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Council rejects recommended pay raise

San Diego City Council members on Monday unanimously voted down a recommended pay raise for themselves and the mayor.

The raises were proposed by the city’s Salary Setting Commission and automatically brought before the City Council.

The commission had recommended that pay for members of the City Council be increased from $75,386 to $125,000, starting July 1. The panel proposed the mayor’s pay be raised from $100,464 to $150,000.

“Now is not the time for obvious reasons,” Councilman Kevin Faulconer said before voting to oppose any raises.

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The city of San Diego faces a projected $60 million budget shortfall in the coming fiscal year.

“We’re broke,” Councilman Carl DeMaio said. “We’re lucky to have jobs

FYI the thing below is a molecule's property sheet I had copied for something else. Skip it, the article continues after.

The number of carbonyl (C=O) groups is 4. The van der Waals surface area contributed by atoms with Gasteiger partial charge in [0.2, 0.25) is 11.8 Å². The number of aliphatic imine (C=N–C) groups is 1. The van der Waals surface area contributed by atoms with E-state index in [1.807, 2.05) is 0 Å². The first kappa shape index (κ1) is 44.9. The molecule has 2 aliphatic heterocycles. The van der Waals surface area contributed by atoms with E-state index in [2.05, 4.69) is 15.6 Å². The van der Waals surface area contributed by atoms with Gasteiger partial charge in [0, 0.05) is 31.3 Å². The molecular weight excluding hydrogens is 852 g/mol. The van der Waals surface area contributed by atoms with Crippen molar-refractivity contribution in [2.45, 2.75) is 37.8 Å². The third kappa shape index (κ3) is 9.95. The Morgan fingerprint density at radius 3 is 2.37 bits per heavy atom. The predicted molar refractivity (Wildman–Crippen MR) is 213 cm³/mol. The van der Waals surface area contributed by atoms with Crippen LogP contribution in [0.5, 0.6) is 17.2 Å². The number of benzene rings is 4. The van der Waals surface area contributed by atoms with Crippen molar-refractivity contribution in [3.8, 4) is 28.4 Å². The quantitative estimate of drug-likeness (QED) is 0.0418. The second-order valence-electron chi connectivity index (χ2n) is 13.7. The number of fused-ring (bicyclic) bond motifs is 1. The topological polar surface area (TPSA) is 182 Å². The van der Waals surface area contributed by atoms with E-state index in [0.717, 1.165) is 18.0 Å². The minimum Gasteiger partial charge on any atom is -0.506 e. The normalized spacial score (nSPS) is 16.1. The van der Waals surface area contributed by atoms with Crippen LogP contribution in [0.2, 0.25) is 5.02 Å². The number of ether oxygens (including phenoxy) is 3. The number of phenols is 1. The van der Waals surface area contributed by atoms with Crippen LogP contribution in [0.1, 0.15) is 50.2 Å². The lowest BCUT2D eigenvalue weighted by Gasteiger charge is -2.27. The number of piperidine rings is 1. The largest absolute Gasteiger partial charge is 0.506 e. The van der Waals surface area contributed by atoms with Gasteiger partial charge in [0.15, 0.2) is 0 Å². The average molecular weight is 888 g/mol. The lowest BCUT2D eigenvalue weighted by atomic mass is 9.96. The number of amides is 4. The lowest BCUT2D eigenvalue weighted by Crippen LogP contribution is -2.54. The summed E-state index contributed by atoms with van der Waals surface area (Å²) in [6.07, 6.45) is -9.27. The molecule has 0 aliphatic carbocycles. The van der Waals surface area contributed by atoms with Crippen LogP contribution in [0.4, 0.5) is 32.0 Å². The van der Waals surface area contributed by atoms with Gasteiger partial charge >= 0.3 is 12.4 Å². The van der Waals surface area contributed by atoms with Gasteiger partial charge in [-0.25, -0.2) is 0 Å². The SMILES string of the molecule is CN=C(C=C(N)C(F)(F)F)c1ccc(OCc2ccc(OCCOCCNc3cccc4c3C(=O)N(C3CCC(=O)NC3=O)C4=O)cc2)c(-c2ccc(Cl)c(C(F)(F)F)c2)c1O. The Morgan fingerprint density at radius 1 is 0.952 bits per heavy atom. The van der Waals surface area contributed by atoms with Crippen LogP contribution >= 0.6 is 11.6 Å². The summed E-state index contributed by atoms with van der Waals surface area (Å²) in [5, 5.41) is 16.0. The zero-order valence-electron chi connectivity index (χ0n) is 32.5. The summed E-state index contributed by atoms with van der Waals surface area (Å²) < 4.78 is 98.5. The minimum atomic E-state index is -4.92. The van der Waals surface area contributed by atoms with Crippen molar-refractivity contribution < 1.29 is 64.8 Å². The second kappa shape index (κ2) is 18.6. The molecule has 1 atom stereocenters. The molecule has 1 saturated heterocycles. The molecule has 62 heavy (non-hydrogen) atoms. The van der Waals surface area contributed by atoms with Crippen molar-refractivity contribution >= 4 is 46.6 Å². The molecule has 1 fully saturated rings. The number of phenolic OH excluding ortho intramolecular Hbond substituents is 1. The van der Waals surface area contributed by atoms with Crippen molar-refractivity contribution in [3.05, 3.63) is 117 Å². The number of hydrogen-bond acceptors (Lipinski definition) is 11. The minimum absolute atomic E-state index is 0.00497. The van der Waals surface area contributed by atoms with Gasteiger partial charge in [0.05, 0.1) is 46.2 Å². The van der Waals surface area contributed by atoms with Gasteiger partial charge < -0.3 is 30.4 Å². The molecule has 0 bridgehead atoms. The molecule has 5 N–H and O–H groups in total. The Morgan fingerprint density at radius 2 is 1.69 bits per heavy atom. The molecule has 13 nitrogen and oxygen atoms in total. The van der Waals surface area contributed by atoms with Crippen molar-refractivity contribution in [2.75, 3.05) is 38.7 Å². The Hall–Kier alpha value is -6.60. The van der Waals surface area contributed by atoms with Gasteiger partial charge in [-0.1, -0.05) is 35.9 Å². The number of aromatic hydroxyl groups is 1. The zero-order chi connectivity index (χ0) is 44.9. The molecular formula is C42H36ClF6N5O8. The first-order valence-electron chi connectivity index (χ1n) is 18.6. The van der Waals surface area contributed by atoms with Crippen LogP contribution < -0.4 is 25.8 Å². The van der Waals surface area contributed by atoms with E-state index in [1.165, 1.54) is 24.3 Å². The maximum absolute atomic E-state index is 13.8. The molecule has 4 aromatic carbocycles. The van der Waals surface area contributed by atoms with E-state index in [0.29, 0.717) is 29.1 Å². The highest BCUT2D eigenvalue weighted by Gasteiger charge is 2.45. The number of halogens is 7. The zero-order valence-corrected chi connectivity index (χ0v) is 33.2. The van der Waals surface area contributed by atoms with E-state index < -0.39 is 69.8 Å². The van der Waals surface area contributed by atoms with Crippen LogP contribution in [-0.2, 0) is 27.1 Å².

in this economy.”

Councilman Tony Young agreed that now is not the time to consider raises, but said a discussion needs to be held on the process by which the salaries for City Council members are set.

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“I think the method is flawed,” Young said, arguing that the process is largely driven by politics.

City Council President Ben Hueso agreed to hold a hearing on the issue before the Rules, Open Government and Intergovernmental Relations Committee in the near future.

The City Council has not had a raise since 2003, but members came close to giving themselves one last year.

The City Council voted last April to give themselves a raise, but, bowing to mounting public criticism, reversed course and opted to keep salaries stable for another year.

Mayor Jerry Sanders also vetoed the salary hike.